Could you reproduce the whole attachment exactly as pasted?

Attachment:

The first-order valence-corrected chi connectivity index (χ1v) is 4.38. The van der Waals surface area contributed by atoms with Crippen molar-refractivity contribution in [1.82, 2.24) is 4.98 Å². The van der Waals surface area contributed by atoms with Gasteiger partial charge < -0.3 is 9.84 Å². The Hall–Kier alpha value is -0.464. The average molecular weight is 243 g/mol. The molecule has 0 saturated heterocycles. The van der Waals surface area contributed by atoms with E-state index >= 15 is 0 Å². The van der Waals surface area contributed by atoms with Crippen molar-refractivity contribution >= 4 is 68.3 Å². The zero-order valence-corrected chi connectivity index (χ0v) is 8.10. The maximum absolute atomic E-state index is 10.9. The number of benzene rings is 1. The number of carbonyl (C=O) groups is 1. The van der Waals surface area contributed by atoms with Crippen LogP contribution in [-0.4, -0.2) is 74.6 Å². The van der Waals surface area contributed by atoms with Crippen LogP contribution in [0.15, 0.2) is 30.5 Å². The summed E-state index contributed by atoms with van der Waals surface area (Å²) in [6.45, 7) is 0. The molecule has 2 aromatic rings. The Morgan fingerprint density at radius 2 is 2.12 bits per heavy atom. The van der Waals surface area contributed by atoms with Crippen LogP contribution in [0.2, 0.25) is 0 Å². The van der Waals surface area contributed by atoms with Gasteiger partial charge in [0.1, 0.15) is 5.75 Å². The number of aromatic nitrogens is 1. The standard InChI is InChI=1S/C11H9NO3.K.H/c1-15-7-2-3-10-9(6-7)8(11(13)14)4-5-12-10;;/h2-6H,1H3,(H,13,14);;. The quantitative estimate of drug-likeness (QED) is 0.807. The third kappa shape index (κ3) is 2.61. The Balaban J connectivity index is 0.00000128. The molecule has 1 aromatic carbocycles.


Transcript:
The first-order valence-corrected chi connectivity index (χ1v) is 4.38. The van der Waals surface area contributed by atoms with Crippen molar-refractivity contribution in [1.82, 2.24) is 4.98 Å². The van der Waals surface area contributed by atoms with Gasteiger partial charge < -0.3 is 9.84 Å². The Hall–Kier alpha value is -0.464. The average molecular weight is 243 g/mol. The molecule has 0 saturated heterocycles. The van der Waals surface area contributed by atoms with E-state index >= 15 is 0 Å². The van der Waals surface area contributed by atoms with Crippen molar-refractivity contribution >= 4 is 68.3 Å². The zero-order valence-corrected chi connectivity index (χ0v) is 8.10. The maximum absolute atomic E-state index is 10.9. The number of benzene rings is 1. The number of carbonyl (C=O) groups is 1. The van der Waals surface area contributed by atoms with Crippen LogP contribution in [-0.4, -0.2) is 74.6 Å². The van der Waals surface area contributed by atoms with Crippen LogP contribution in [0.15, 0.2) is 30.5 Å². The summed E-state index contributed by atoms with van der Waals surface area (Å²) in [6.45, 7) is 0. The molecule has 2 aromatic rings. The Morgan fingerprint density at radius 2 is 2.12 bits per heavy atom. The van der Waals surface area contributed by atoms with Crippen LogP contribution in [0.2, 0.25) is 0 Å². The van der Waals surface area contributed by atoms with Gasteiger partial charge in [0.1, 0.15) is 5.75 Å². The number of aromatic nitrogens is 1. The standard InChI is InChI=1S/C11H9NO3.K.H/c1-15-7-2-3-10-9(6-7)8(11(13)14)4-5-12-10;;/h2-6H,1H3,(H,13,14);;. The quantitative estimate of drug-likeness (QED) is 0.807. The third kappa shape index (κ3) is 2.61. The Balaban J connectivity index is 0.00000128. The molecule has 1 aromatic carbocycles.